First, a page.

A vintage trailer, motorcycles and an airplane are displayed, as is a 1917 fire engine complete next to a fireman’s pole. I was tempted to slide down the pole until Skip reminded me that I’m still getting over an ankle injury.

vintage rv trailerTrans museum - motorcycleAirplaneFire engineI’m not sure how the Popeye collection fits in with transportation, but it’s fun.

Popeye collectionPopeyeThe National Route 66 Museum was the highlight for us, as we followed the road from Chicago to California.

Chicago Theater signRoute 66Route 66 - 3Route 66 - 4Route 66 - 5Route 66 - 2The Old Town Museum is made up of several buildings, some facades and other full buildings that have been moved to the site.

Opera houseMove room to room in a Victorian home to see dioramas and displays of early-day western Oklahoma, Native American culture, military and rodeo history.

Dining roomBedroomrodeo museumI thought the old perm machine looked more like the woman was being electrocuted.

perm machineI’ve been to farm museums before, but the Farm and Ranch Museum includes displays I’ve never seen before, like a colorful tractor seat collection and a barbed wire collection.

tractor seatsbarbed wirewindmillWe spent over an hour in the complex but could have spent at least double that time to see everything. What a bargain at only $5 per person ($4 for seniors, AAA members and children 6-16; free for children 5 and under).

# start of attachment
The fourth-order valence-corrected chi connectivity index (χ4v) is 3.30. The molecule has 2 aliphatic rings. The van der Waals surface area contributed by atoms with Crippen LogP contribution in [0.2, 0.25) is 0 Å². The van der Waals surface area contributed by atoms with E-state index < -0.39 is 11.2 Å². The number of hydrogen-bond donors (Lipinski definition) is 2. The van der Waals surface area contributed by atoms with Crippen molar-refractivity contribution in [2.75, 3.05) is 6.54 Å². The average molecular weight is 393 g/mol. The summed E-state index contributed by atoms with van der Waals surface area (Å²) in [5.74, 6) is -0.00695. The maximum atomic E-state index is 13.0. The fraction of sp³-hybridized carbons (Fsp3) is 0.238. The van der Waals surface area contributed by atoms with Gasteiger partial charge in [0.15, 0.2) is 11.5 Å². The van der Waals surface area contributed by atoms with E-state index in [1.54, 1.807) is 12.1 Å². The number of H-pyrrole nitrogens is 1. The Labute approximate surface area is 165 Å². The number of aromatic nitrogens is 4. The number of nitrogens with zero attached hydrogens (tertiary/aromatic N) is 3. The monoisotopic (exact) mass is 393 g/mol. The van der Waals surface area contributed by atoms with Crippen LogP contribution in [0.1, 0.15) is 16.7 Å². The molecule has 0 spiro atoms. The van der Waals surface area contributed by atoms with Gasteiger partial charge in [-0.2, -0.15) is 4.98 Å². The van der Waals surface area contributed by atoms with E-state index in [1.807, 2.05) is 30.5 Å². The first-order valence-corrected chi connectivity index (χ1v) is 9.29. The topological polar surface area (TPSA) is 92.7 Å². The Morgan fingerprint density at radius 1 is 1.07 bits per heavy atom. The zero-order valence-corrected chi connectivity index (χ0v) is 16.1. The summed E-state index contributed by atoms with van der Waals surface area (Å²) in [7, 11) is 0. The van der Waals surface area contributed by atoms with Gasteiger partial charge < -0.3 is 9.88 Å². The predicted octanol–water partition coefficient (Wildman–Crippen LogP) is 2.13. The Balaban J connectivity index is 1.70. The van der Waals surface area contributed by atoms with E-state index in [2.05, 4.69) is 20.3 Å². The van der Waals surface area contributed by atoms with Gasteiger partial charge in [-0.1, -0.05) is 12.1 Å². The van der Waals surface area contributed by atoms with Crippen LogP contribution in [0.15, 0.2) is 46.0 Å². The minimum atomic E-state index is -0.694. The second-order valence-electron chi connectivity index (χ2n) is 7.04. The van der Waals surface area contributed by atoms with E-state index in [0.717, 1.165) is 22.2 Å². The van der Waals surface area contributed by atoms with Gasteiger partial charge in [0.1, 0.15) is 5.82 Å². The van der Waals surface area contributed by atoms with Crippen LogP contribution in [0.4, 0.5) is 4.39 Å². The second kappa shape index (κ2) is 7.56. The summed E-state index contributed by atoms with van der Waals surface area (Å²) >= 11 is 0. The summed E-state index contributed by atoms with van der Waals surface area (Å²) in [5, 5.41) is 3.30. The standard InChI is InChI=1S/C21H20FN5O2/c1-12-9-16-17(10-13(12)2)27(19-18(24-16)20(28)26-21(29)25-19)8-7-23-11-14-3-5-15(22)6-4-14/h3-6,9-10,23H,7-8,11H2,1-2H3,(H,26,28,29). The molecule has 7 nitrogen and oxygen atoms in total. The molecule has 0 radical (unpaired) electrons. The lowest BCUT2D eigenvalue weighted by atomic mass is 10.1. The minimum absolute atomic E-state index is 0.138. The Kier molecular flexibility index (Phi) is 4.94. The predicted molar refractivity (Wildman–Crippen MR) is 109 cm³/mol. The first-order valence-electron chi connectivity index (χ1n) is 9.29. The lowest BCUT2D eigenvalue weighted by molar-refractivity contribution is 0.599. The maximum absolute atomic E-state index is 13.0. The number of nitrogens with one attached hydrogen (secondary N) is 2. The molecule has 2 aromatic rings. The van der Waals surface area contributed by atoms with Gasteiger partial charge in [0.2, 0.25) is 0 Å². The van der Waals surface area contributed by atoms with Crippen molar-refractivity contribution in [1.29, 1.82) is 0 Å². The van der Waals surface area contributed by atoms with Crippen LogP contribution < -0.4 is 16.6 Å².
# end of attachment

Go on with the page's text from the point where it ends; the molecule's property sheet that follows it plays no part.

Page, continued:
The National Route 66 Museum Complex is located at 2717 W Highway 66 in Elk City, Oklahoma. Check the web site for hours.

Photos by Skip Reed and Connie Reed

Thank you for reading Midwest Wanderer. Don’t miss a post. Enter your e-mail address below and click Subscribe to be notified whenever I publish another post. Subscription is FREE. After subscribing, be sure to click the link when you get the e-mail asking you to confirm.   – Connie

Other articles that may interest you:

A Nostalgic Stay at the Route 66 Rail Haven Motel in Springfield, Missouri

Pontiac Oakland Museum, Pontiac Illinois: Auto Nostalgia along Route 66

Oklahoma’s Charlie’s Chicken and Barbeque Offers Rotisserie Chicken as Alternative to Fried